Paper 120 (In-Use track)

Synthesising Machine Learning and Semantic Technologies for Enhanced Teaching of Virtual Agents

Author(s): Nicole Merkle, Stefan Zander

Full text: submitted version

Abstract: Major problems of autonomous virtual agents in complex IoT environments are their lack of sufficient startup knowledge as well as their incapability to adequately adjust their internal knowledge base during runtime to specific user requirements and preferences. In Ambient Assisted Living as well as Health-Care use cases this is problematic, since an agent has to expediently operate from the beginning of its lifecycle and adequately address the target users’ needs. However, without prior knowledge about the user and the environment this is hardly possible. Our approach addresses these problems by providing a semantic knowledge representation framework in order to enable a simulator to simulate device events and user activities based on semantic task- and ambient descriptions. Through that simulated environment, we allow agents to learn the best matching actions and to adjust their policies based on generated datasets. In this way, the target user benefits from adequate and approved agent services.

Keywords: Agent-based systems; Semantic Web; Machine Learning; Simulation; IoT; WoT

Decision: reject

Review 1 (by Evgeny Kharlamov)

The authors propose a knowledge representation framework that allows to model reinforcement learning environments, including agents, states, policies, and simulation.
Assisted Living and Health Care are the corresponding use case domains, where agents have to be simulated before going into a real-world environment.
Although the quality of writing and presentation is good, this work seems very preliminary. There are some nice ideas within the proposed framework, e.g. the agent profiles and environment description could allow to flexibly set up simulation environments for RL. 
However, this is not descibed in detail. Instead the authors describe the semantic representation of DQNs and policies with high-dimensional numerical states, which is not convincing.
Also, I'm missing a concrete use case description in one of the above mentioned domains to qualify for an In-Use track.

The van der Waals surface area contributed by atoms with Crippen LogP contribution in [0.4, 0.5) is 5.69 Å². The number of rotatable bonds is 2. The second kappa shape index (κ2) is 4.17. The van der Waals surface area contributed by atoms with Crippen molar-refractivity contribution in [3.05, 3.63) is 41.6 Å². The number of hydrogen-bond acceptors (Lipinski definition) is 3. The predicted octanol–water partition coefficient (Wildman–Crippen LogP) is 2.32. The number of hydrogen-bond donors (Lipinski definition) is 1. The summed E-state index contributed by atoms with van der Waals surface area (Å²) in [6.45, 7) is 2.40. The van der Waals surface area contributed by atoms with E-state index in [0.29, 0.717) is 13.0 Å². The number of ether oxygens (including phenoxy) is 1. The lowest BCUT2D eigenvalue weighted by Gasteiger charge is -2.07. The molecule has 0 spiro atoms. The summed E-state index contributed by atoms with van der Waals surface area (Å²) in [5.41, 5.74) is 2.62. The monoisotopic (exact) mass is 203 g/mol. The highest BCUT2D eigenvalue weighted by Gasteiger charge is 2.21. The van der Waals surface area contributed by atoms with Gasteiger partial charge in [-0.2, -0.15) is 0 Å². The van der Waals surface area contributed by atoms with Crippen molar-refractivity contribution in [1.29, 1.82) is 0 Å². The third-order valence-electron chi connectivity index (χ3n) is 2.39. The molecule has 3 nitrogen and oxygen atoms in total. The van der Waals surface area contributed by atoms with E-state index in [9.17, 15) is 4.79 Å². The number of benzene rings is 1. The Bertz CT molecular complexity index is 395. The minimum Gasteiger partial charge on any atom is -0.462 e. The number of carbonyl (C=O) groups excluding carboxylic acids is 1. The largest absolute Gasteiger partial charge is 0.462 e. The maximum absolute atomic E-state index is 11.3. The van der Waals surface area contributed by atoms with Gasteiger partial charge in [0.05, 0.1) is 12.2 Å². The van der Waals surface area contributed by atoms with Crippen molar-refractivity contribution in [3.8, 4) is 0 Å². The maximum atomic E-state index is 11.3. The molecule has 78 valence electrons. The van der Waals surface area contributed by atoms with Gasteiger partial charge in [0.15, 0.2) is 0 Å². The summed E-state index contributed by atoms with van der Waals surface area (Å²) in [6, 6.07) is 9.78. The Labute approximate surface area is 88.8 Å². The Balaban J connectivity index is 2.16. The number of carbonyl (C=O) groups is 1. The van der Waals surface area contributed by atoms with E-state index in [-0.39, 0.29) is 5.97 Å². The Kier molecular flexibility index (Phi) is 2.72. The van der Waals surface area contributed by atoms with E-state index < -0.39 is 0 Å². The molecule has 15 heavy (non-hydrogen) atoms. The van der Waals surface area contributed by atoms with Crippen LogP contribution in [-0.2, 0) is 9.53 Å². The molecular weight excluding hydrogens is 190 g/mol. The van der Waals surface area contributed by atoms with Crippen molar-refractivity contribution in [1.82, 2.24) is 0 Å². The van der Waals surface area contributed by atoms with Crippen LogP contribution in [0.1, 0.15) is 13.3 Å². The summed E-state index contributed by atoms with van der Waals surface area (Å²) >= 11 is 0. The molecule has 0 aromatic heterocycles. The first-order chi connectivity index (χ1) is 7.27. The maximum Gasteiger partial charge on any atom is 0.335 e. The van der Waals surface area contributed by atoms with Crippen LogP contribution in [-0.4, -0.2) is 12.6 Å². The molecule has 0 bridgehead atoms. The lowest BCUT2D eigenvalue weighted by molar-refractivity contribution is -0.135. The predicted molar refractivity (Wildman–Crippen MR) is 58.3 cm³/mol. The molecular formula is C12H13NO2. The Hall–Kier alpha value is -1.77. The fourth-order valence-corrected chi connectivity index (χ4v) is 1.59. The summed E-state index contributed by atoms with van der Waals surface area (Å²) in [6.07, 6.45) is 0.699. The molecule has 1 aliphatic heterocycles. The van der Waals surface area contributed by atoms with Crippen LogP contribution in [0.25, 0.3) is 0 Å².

The authors claim that their approach solves the cold start problem, but they don't discuss it in detail.
From my point of view this would mean that instead of the final policy, the pre-trained DQN parameters would need to be shared, so that an agent has meaningful starting parameters, but can learn further on.
Also it would be interesting to see how to actually constrain a DQN to consider only possible actions in a given state instead of all actions that are pre-defined in its profile.
Positive points:
- Focus on sharing of trained ML models between agents in form of rules
- Flexible set up of simulation environments based on domain knowledge
Negative points:
- Policy representation of DQNs using SWRL or SPARQL seems infeasible
- Lack of description how to translate numerical representation of states and actions into rules
- Benefits not clearly shown nor evaluated


Review 2 (by Andriy Nikolov)

The authors describe an approach to facilitate learning of agent’s policies in an IoT environment. 
The approach combines the semantic web technologies for information representation (models for states, agents, tasks, and devices) with the neural network-based reinforcement learning algorithm for deriving optimal policies. 
Overall, the topic of the paper is clearly relevant for the conference and is potentially interesting for the audience (particularly, combination of semantic web and reinforcement learning).
However, I have two main concerns regarding the paper:
- Relevance for the In-Use track. There is no description of a real-world use case. The content rather fits a Research Track paper. The proof of concept discussed in section 4 represents a rather artificial scenario, unrelated to the domains mentioned in the abstract (healthcare and smart home).